Re: Message delimiting security issues

On Wednesday 17 January 2007 19:45, Henrik Nordstrom wrote:
> In this specific case I am leaning more towards that there was an
> oversight in the wording of 4.2, forgetting to mention that LWS is not
> allowed between the header name and the delimiter. The reasoning being
> a) It's not allowed by MIME, which the HTTP header syntax is supposed to
> build upon.
It is not only supposed to build upon, but the spec explicitly
refers to it (4.2: "HTTP header fields [...] follow the same generic
format as that given in Section 3.1 of RFC 822 [9]").
If HTTP was intended to differ from RFC 822 with respect to
this, I would expect the sentence to read "HTTP header fields [...] follow
a similar format as that given [...]"

> b) Clearly not expected to most readers.
Not expected at all. Making the already awkward LWS-situation
of RFC 822 even worse by allowing it nearly everywhere deliberately,
while trying to straighten out the CRLF-lunacy of RFC 822 partially
(for the payload) really is an unforeseeable (unbelievable) pitfall.
I guess nobody would expect to encounter something like
"Host        :      :            80"
even though the spec "allows for it", strictly speaking,
according to the implied *LWS rule.

> c) And nearly all implementations gets this wrong one way or another.
> As it's very doubtful there is any implementations relying on this being
> allowed today, and the security implications of implementations not
> properly ignoring the LWS the question is if 4.2 should be strengthened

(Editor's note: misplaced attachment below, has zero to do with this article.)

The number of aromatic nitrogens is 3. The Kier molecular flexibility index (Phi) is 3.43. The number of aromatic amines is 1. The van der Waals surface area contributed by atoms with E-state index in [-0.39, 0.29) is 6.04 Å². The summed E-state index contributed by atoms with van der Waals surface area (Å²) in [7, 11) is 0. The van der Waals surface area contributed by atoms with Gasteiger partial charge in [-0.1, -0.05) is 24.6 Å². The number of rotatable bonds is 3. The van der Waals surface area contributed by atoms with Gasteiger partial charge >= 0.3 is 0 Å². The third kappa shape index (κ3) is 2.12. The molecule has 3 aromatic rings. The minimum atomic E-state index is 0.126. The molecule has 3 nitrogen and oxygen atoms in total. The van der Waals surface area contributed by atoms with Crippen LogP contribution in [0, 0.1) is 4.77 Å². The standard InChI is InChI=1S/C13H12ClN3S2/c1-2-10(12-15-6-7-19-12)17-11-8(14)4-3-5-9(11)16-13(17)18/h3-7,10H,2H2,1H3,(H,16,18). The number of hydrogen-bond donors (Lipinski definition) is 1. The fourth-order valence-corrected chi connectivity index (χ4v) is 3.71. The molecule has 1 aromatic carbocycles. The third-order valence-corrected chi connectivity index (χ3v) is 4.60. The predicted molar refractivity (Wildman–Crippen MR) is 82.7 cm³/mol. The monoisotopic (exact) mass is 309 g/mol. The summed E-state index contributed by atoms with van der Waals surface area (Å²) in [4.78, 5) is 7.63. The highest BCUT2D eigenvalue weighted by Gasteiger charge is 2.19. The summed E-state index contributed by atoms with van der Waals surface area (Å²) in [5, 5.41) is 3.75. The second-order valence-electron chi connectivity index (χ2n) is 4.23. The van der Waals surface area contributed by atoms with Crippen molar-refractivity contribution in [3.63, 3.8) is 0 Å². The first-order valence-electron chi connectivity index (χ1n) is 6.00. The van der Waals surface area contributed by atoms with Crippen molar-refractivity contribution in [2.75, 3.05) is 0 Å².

> disallowing LWS between the header name and the separator (also in line
> with MIME header syntax), or if the current messy situation should be
> kept relying on each implementer to figure out the implications of
> implied *LWS..
The phrase "current messy situation" gets to the point.
I would consider the "augmentation" of "implied *LWS" rather
a degradation for the following reasons:

a) any "implied" rule in a spec makes it harder to read
and more error-prone (Travis: "I'm used to BNF explicitly specifying exactly
what can and cannot happen, and not making implicit back-references")
b) implied LWS is superfluous -- nobody needs it and nobody wants
it because
c) any superfluous LWS squanders bandwidth
d) having to expect LWS nearly anywhere is a nuisance
for parsers (at least for those that go for speed)

I would not try to strengthen some minituae while pertaining
to the sentences that really impose problems reading, interpreting
and implementing the whole spec.

Even if LWS is considered a "feature" of the spec (which it is not imho)
the spec should explicitly state where it is allowed, like RFC 822 does.

Kind regards
Ingo Struck

Received on Thursday, 18 January 2007 10:52:33 UTC